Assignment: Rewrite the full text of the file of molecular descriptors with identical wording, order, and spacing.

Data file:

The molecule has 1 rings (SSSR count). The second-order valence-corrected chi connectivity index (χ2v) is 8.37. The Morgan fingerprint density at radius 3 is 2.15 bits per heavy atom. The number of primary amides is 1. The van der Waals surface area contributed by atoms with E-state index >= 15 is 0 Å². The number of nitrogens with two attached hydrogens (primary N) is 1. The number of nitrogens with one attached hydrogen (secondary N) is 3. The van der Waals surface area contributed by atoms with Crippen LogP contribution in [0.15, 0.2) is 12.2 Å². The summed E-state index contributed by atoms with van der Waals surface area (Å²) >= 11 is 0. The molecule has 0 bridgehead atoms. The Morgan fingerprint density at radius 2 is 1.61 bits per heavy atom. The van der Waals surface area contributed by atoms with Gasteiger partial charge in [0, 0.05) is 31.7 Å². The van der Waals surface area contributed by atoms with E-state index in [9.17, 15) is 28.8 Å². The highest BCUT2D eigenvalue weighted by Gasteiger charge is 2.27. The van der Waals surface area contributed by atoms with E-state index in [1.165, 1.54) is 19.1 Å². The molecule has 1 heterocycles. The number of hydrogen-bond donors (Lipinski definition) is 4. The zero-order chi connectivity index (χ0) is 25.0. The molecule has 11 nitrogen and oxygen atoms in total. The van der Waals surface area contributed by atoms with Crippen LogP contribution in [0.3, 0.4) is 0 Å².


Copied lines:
The molecule has 1 rings (SSSR count). The second-order valence-corrected chi connectivity index (χ2v) is 8.37. The Morgan fingerprint density at radius 3 is 2.15 bits per heavy atom. The number of primary amides is 1. The van der Waals surface area contributed by atoms with E-state index >= 15 is 0 Å². The number of nitrogens with two attached hydrogens (primary N) is 1. The number of nitrogens with one attached hydrogen (secondary N) is 3. The van der Waals surface area contributed by atoms with Crippen LogP contribution in [0.15, 0.2) is 12.2 Å². The summed E-state index contributed by atoms with van der Waals surface area (Å²) >= 11 is 0. The molecule has 0 bridgehead atoms. The Morgan fingerprint density at radius 2 is 1.61 bits per heavy atom. The van der Waals surface area contributed by atoms with Gasteiger partial charge in [0, 0.05) is 31.7 Å². The van der Waals surface area contributed by atoms with E-state index in [9.17, 15) is 28.8 Å². The highest BCUT2D eigenvalue weighted by Gasteiger charge is 2.27. The van der Waals surface area contributed by atoms with E-state index in [1.165, 1.54) is 19.1 Å². The molecule has 1 heterocycles. The number of hydrogen-bond donors (Lipinski definition) is 4. The zero-order chi connectivity index (χ0) is 25.0. The molecule has 11 nitrogen and oxygen atoms in total. The van der Waals surface area contributed by atoms with Crippen LogP contribution in [0.3, 0.4) is 0 Å².